"Postcard from Minoh 2" - blog by Martin, new JET/Minoh resident

Mr Miyagi McFly

I am a bonafide sensei. I am responsible for the education of juvenile delinquents. Sadly, all those Japanese samurai films could not prepare me for the position. I feel more like a herder of sheep than an educator of language. Never have I had to contend with such volatile energy. To explain the situation as a mere culture shock would be a gross understatement. I find myself physically drained by their fervent outbursts. Honestly though… It’s absolutely brilliant and I love it. 


I had heard only good things about teaching in Japan, until a mere handful of days before I was set to teach. Meeting with the JETs of Osaka, I was fortunate enough to learn of the many horrors that can come from teaching Junior High Schoolers. For starters, I was told of the deranged Southern Osaka school kids who rip up their textbooks and jump out windows. I was told of female teachers having their bras unhooked in the hallways and male teachers being grabbed by their fifth limb to compare size. Students use the school grounds as their home away from home, doing whatever they want, sleeping wherever they want, and disregarding any form of authority. These stories were the first reality check I had experienced since arriving in Japan a month earlier. Needless to say (but I will for the sake of dramatic intrigue), I was a little shaken.
Like setting up defences for the siege of Helm’s Deep, I prepared myself mentally for the nightmare I was soon to endure. But then the first day passed without a hint of misconduct, and then the second, and the third, and the tenth. Still today, weeks after my first day as an English teacher, I have yet to experience anything demotivating or even remotely degenerate from my students. In fact, I believe my school to be the best-behaved school I have ever entered, a shining star amongst black holes perhaps. The kids have such energy. The teachers are motivated and compassionate toward their students and the general vibe that umbrellas the school is a cheerful one. Being here has already improved my own state of mind. I should make it very apparent though that despite my school’s great personality, there has still been a lot of adjusting to do. Unsurprisingly, things are just a little different in Japan.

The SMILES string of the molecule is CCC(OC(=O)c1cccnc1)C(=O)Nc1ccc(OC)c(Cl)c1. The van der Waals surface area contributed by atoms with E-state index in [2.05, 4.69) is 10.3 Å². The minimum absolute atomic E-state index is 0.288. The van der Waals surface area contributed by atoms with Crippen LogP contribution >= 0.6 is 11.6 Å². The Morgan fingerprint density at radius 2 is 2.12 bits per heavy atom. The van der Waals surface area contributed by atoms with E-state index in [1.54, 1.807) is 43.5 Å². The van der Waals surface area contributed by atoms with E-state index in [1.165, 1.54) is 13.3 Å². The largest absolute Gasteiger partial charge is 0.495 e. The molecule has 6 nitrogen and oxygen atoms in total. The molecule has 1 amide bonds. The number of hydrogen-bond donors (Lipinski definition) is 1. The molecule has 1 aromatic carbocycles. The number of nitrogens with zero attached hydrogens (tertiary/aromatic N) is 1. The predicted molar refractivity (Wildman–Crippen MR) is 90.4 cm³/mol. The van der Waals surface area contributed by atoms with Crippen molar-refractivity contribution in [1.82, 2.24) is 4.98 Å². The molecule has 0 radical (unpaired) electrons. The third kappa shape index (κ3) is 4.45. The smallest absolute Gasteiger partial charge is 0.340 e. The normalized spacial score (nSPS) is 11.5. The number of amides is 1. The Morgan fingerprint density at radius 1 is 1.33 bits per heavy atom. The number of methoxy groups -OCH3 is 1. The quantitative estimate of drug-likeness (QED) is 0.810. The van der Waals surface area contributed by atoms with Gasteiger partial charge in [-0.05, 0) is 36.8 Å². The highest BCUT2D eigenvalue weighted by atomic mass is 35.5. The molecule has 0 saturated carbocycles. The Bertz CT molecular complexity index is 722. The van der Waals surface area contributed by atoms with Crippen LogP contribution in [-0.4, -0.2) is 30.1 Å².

Sports day (Undokai) at Minoh 5 Chugakko

Sports day (Undokai) at Minoh 5 Chugakko

In order to offer context, junior high-schoolers are aged roughly 13 to 16 years old. For me, this was a very confusing age, during which I went through puberty and explored new avenues of pain and pleasure: romantically, spiritually, and intellectually. Thinking back on my own experiences at this age, I am concerned about the effects that this point in one’s life can have on a person. And yet, there are few dramas to report. Most of these kids arrive to school with a smile on their dial. My memories of this age are fraught with melodrama so it’s such a refreshing feeling to see that the children here are less jarred by the disturbances that this time in their life brought me.
I must say that my norms have been challenged a great deal in Japan. What I consider to be status quo is often radically different here. It’s the way students present their affection for one another that has me raising the brow. Sometimes I fear to turn a corner at the risk of seeing something that could damage my retinas. I don’t want to overdramatize this at all, I’m sure it’s not that big a deal, but these teenage boys really enjoy each other’s physical company. In the four weeks that I have been teaching here at Go-Chu, I have seen a plethora of rambunctious teenagers asserting their love for one another with what I can only describe as a very contrast set of gestures. Whilst the girls engage in the standard mode of affection through the means of group huddles, fuelled by roaring giggles, the boys literally mount one another. I have seen a cornucopia of strange food groups created by boys coming together. I have seen pancake stacks, five boys high. I have seen bacon on the skillet. I have seen human sushi rolls. The list is endless. And nobody bats an eyelid. It’s completely normalised here. You can only imagine my reaction when I’m invited to join the “fun.” I assume that with my narrow vision clouded by preconceived notions of school etiquette, I react in a very foreign way to what is a native commonality. I am still very much the new kid on the block and it will take time to get accustomed to Japanese norms but sometimes I feel like a leopard amongst lions and it’s startling, yet, fascinating.

Teaching has already had a huge impact on me. The micro humans at my school are incredibly polite and affable creatures. I have already chosen a few favourites to mentor due to our mutual interests, and I hope that my presence here can have a positive effect on them. I think teaching is for most people, an innate skill that can be activated by a catalyst - such as starting a job as a teacher... Seriously though, I wasn’t sure it would be a job for me. I certainly didn’t want to be a teacher when I was still in school but now I find myself becoming compassionate about the job. It’s hugely rewarding. There is a no photography policy in my school so here are some photos of what I’ve been doing with the rest of my time this past month.